FAQ: What is the Best Omega Speedmaster?
In this new series, we take on various watch-related questions, which have been googled by a large number of people.
Regardless of whether the question is good, ordinary, or just plain silly, we’ll try to answer it, either by digging through whatever we can or by stating the obvious.
Either way, you’ll have the answer you were looking for.
Which Omega Speedmaster is the best?
Do you prefer the long or the short answer? Normally that’s the question I’d reply with, but the point is, that there’s no definitive answer to that.
The real answer is different for each and every person, as it depends on your watch preferences, and it’s something only you can really know the answer to.
Vintage vs. contemporary
The choice here depends largely on collectible value. An ideal compromise between collectible value and not spending too much would be a 145.022 from the 1970s. Perhaps even a 145.012 with the cal. 321 if you have a higher budget.
In terms of the movement, the cal. 321 is probably the better choice because it has a column wheel. The downside is that if something goes wrong, the parts will be expensive and they can be hard to find.
In terms of contemporary, if you want the closest thing to a 1960s/1970s Speedmaster, the Pro with the reference no. 3126.96.36.199.01.005 (42mm, steel, hesalite crystal, cal. 1861, a direct descendant of ref. ST 145.022) is probably the best choice.
I wouldn’t recommend the CK2998 limited editions because they’re not even remotely close to the original CK 2998. But then again, if you want a modern twist on the “straight lug” Speedmasters, then why not?
Hesalite vs. sapphire
Because Omega currently offers the Speedmaster Pro in both crystal versions, here’s a small breakdown of what these two materials are like.
Hesalite is the fancier name for plexiglass. It scratches easily but doesn’t shatter and it’s cheap to replace. It has been used for something like the last 8-9 decades.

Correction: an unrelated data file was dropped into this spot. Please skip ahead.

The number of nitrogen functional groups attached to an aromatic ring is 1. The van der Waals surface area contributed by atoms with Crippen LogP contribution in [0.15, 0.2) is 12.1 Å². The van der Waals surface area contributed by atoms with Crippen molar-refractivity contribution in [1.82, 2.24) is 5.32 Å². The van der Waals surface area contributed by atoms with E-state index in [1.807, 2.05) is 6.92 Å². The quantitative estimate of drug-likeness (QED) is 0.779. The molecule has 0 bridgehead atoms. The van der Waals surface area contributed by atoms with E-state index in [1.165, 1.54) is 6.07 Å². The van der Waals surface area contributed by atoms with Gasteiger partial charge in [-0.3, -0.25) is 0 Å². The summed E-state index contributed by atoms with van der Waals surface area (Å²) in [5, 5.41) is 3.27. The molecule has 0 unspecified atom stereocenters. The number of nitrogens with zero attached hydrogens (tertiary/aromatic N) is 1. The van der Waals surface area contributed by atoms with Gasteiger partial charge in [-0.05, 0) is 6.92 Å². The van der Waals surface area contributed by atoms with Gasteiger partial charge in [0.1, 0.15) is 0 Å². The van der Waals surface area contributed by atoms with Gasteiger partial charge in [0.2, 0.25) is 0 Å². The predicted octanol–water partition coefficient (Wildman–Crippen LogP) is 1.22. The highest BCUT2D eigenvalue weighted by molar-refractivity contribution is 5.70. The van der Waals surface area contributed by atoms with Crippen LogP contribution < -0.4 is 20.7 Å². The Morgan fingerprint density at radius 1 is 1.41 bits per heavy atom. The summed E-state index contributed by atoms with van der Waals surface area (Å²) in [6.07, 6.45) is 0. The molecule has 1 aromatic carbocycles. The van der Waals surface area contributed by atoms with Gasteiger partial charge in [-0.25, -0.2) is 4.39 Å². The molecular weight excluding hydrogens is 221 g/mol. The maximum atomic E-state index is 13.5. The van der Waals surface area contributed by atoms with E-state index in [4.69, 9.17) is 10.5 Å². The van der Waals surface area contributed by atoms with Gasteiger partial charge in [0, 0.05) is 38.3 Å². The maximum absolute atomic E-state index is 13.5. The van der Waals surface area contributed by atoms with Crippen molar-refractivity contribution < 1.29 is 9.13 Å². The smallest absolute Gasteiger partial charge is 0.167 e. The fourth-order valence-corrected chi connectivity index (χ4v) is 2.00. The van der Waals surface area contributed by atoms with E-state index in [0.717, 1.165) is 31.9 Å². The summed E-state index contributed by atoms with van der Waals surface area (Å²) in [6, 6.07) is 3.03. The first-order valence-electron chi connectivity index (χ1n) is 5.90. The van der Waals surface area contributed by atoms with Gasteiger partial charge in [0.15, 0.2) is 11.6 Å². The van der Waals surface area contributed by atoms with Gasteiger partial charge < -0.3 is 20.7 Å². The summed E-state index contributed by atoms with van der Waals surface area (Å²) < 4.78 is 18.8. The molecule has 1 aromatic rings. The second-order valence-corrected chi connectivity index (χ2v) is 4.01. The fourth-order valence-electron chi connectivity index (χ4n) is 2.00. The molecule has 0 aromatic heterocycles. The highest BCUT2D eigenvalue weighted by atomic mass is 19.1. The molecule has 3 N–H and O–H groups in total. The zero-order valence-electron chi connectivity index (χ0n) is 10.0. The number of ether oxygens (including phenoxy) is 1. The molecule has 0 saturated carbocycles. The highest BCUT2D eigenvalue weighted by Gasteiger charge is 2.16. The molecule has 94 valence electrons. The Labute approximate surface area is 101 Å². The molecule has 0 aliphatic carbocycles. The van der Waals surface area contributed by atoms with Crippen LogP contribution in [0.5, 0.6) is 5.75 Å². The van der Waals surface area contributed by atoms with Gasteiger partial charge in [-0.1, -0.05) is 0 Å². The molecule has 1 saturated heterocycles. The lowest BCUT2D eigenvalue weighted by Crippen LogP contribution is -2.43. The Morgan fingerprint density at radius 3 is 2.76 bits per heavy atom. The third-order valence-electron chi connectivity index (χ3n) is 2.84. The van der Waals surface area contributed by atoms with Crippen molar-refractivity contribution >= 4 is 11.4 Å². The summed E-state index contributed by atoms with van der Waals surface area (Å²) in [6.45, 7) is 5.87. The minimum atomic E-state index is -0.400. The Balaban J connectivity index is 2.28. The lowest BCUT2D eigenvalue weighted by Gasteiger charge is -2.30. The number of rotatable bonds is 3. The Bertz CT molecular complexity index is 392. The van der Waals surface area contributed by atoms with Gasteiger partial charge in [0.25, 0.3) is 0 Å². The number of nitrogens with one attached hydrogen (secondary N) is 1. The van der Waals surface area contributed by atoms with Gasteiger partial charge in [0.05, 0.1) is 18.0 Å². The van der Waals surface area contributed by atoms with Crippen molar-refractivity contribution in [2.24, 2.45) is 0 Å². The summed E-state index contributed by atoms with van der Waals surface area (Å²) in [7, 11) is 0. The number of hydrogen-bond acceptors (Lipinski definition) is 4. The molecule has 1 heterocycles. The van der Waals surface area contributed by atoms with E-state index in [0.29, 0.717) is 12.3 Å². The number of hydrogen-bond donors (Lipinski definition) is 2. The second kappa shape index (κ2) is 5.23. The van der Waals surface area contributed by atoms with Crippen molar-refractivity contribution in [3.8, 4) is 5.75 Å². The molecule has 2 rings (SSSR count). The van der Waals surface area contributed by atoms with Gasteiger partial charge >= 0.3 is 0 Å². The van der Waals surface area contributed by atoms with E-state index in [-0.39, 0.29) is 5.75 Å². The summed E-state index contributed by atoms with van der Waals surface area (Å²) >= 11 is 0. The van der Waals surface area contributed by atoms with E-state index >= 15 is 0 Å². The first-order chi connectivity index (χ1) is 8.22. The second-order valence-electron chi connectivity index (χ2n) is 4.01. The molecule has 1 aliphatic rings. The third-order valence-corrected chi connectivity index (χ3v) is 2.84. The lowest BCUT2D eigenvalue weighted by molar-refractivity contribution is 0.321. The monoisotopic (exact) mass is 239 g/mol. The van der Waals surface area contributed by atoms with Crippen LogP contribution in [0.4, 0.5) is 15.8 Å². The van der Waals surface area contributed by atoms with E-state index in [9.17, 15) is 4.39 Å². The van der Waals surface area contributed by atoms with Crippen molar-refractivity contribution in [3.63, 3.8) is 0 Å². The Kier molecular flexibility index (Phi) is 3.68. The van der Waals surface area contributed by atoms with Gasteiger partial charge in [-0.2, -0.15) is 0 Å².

Sapphire is in use since the 1960s, more or less. It doesn’t scratch unless it has an anti-reflective coating or it comes in contact with a brick wall or a sidewalk.
When it shatters, it falls out and it no longer provides even basic protection of the dial. A sapphire crystal is expensive to replace.
I’m afraid that of the hand-wound Speedies, there isn’t anything smaller than the Pro or the FOiS. So, you’re out of luck if 48mm from lug-to-lug is too much for you.
In terms of the diameter, there’s the 39.7mm “First Omega in Space” reissue of the ref. CK 2998, but the lug-to-lug size in both the 42mm and the 39.7mm is the same, at 48mm. You can read more about that in this article.
Well, of the fairly recent models, there’s the Speedmaster Racing, with a column-wheel version of the Valjoux 7750, smaller than the hand-wound Pro.
There’s a Speedmaster Racing with the cal. 9900, without the bulky crystal fitted in the case back that the 9300s used to have. However, the diameter is 44.25mm, with a lug-to-lug size of something like 50mm. One thing though, they all have a sapphire crystal.
From older models, you can try the Speedmaster Reduced, which will give you the Speedmaster Pro looks, a hesalite crystal, and in a smaller size (which is connected to the point about size issues) but then again, it has a modular chronograph movement based on the ETA 2892, opinions about which are mixed (especially in terms of servicing – the Omega service centre has been known to swap out the whole module every now and then).
In terms of vintage, there’s the Mark III, Mark IV, and Mark V, all of which had automatic movements by Lemania. Pretty solid ones, and given that they weren’t exclusive to Omega, sourcing spare parts might not be quite the nightmare that it is with the cal. 321.
So, there you have it. Frankly, it’s back to the starting point.
There’s no such thing as one Speedmaster to rule them all. It all depends on which one do you like, and the features of which Speedmaster suit your preferences best.